Hugh Gwynn, living 1649, in common with the Owens of Orieltown baronets, derived from Hwfa ap Cynddelew, Lord of Llyslyffon, who joined his father to sell Gwaenfynydd to Sir John Bodvel, Knt., was by Ellen, his wife, daughter of Robert ap John ap William of Tredolphin, father, with an elder son John Wynne, who o. s. p., and a daughter Dorothy married to Bennett of St. Albans, of a second son, "Owen Wynne, LL.D., of London," probably the individual mentioned in the following extract from Sketches of the Lives of Eminent English Civilians, 12mo, London, 1804, p. 105:
"Owen Wynne, January 22, 1694. By the will of Sir Leoline Jenkins all the papers of the deceased were left to Owen Wynne, LL.D., who it appears had been his secretary at Cologne and Nimeguen, and one of the under secretaries of state. This is perhaps the person in our register who, when he ceased to be employed by the government, might be inclined to undertake the profession of an advocate."
"William Wynne, Nov. 3, 1757. On the promotion of Sir James Marriott to the chief seat in the Court of Admiralty, Dr. Wynne, who was at that time Chancellor of Durham, became the King's advocate. He also held the office of Vicar-General to the Archbishop of Canterbury, and Chancellor of London. When the decease of Dr. Calvert occasioned more important vacancies, no person was better qualified to supply his place than Dr. Wynne; who was thereby immediately elevated to the two dignities, honoured with knighthood, and enrolled among the Privy Counsellors of his sovereign. In addition to these appointments, he possesses the Mastership of Trinity Hall, which was lately vacated by the death employments is the wish of all who have a due regard of Sir James [sic]. That he may long enjoy his high for professional ability and private worth.”
PHILIPPA SWINNERTON HUGHES.
Among others of whom he has " a very scanty formation concerning "William Salkeld, temp. account," MR. SERJEANT WOOLRYCH asks for inQueen Anne." In Hutchins's History of Dorset, i. 91 (ed. 1774), he will find Fife-Hide Neville was purchased by "William Salkeld, Esq., Serjeantat-Law; descended from a very ancient family in Cumberland, a very eminent lawyer, author of two volumes of reports (1717), reprinted 1735; and William Salkeld, Esq., now possesses this property."
Having known the family of Salkeld as a neighbour and friend for three or four generations, I shall have pleasure in giving SERJEANT WOOLRYCH all the information which is to be gathered from the family records and old parchments con
The Owen Wynne, LL.D., of the Gwaenfynydd line, was father by Dorothy, who died in 1724, daughter of Luttrell, of four daughters, Kathe-cerning this “eminent lawyer." As my commurine, Mary, Elizabeth, and Sarah- not indicated as married at the date of the pedigree-and of one son:-" William Wynne, Esq., barrister-atlaw in 1723; serjeant-at-law in 1736; died in 1765." The life of Sir Leoline Jenkins was written by "William Wynne, Esq.," probably this individual; the papers of Sir Leoline having been, as above stated, bequeathed to his father, Owen Wynne. Serjeant William Wynne, of the Gwaenfynydd family, married Grace, daughter of Bridges, serjeant-at-law, and had three children, viz.: 1. Edward Wynne, Esq., barrister-at-law, 1765; 2. Luttrell Wynne, Fellow of All Souls' College, Oxford, 1765; 3. A daughter, unnamed. Can any of the correspondents of "N. & Q." render less incomplete the above details, and continue the descent?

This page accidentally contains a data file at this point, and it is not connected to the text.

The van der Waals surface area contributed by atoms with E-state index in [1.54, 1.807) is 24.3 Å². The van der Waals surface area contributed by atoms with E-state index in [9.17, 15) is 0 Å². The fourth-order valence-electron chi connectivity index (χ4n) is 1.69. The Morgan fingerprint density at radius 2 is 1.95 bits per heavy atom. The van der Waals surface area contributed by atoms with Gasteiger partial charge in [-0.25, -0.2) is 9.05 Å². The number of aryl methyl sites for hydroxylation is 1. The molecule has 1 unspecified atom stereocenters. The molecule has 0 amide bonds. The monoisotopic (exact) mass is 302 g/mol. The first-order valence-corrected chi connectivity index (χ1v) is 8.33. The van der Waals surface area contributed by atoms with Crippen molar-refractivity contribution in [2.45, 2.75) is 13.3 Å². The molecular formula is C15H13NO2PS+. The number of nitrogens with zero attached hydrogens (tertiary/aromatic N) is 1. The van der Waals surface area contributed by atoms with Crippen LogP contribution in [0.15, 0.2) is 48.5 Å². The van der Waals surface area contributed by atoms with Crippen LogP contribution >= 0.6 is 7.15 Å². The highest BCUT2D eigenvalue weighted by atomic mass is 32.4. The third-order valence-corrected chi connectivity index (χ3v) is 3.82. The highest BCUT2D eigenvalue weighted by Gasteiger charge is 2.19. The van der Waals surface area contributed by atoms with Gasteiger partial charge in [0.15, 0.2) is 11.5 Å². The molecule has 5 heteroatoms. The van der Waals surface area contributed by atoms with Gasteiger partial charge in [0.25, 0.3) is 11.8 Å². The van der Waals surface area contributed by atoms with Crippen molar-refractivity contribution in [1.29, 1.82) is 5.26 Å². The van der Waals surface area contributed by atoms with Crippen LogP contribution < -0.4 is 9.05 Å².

It may be observed that the arms attributed to Hwfa ap Cynddelen, borne by the Owens of Orielton, as also probably by the Wynnes of
nication would be too voluminous for a note in your publication, the SERJEANT had better communicate with me personally, 9, Queen's Gardens. However, I will mention a few facts that will be perhaps interesting to your readers. His eminence in an age proverbially eminent for learned and literary men would have been better known had his great-grandson William sent the lawyer's portrait (an oil painting) or a sketch in crayons, the most expressive likeness as he supposes, to the Kensington Portrait Gallery (now on view), as his friends wished him to do, and recorded in the catalogue by the secretary that a memorial tablet, at his decease, was set up in the Temple church to his memory. He died at the early age of thirty-six years. The name Salkeld is evidently derived from the parish of Great Salkeld, Cumberland, where there still remains a curious fortified border church, with chambers and a keep in the tower, well worth the notice of architectural